Latest NABE survey expects strong U.S. growth, highlighting labor shortages, higher prices

2021-07-27 13:53

Already collect

WASHINGTON, July 26 (Xinhua) -- The majority of respondents anticipate a strong growth trajectory for U.S. real gross domestic product (GDP) going forward, while highlighting the issues of labor shortages and higher resource prices, according to a National Association for Business Economics (NABE) survey released Monday.

Results of the July NABE Business Conditions Survey showed that two-thirds of respondents report that sales at their firms increased in the second quarter of 2021, while only 3 percent indicate sales declined.

"In addition, most anticipate a strong trajectory for inflation-adjusted gross domestic product, or real GDP, through the spring of 2022," said NABE President Manuel Balmaseda, who is also chief economist at CEMEX.

Two-thirds of respondents anticipate real GDP to expand between 3 and 5.9 percent over the next four quarters, according to the survey, which presents the responses of 93 NABE members to the survey conducted on July 6-15.

When asked when the labor shortages (if applicable) would abate at their firms, only 6 percent of panelists expect that to occur by the end of 2021, the survey showed.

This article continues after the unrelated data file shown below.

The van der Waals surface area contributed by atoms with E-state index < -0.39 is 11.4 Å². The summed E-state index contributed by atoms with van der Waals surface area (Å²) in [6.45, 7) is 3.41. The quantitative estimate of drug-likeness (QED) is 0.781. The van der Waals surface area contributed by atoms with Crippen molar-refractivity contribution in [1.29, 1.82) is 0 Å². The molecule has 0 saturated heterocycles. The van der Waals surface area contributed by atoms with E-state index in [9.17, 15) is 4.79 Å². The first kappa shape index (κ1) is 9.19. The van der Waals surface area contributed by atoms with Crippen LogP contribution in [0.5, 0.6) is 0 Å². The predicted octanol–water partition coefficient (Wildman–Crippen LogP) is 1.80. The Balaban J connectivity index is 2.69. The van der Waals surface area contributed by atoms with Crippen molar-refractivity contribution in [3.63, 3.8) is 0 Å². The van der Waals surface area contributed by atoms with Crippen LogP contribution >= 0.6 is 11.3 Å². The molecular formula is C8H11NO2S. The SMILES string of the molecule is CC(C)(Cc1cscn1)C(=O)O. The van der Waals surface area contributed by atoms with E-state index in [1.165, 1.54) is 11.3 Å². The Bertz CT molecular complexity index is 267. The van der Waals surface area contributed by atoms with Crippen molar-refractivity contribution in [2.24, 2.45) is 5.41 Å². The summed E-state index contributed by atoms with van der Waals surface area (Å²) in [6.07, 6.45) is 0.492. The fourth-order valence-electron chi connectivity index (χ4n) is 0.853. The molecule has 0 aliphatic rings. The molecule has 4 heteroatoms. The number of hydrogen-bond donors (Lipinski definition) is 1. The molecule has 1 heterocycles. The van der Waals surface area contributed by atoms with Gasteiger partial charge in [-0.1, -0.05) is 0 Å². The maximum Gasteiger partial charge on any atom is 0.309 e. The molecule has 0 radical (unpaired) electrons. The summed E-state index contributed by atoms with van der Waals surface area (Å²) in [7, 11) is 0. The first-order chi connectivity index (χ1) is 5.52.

Meanwhile, 18 percent of panelists indicate this will happen sometime in 2022, and 10 percent specify in 2023 or later. Nearly one-third (32 percent) of panelists responded, "Don't know/NA," indicating the uncertainty in this current environment, according to the survey.

Aside from labor shortages, respondents are facing a surge in wages and salaries. There was a strong increase in the share of respondents indicating that wages rose at their firms, from 31 percent in the April survey to 51 percent in the current survey.

The net rising index (NRI) for wages and salaries soared during the second quarter, resulting in a reading of 51 in the July survey, up from 29 in the April survey, and the highest reading since the index of 52 recorded in the January 2020 survey.

The NRI for prices charged during the second quarter declined three points to 28 overall from the first quarter. The NRI for goods-producing sector firms, however, increased to 75 in second quarter from a reading of 71 in the first quarter.

The share of respondents expecting price increases in the next three months rose to 42 percent in the July survey, up from 32 percent in the April survey.
Related News
Add comments

Latest comments

Latest News
News Most Viewed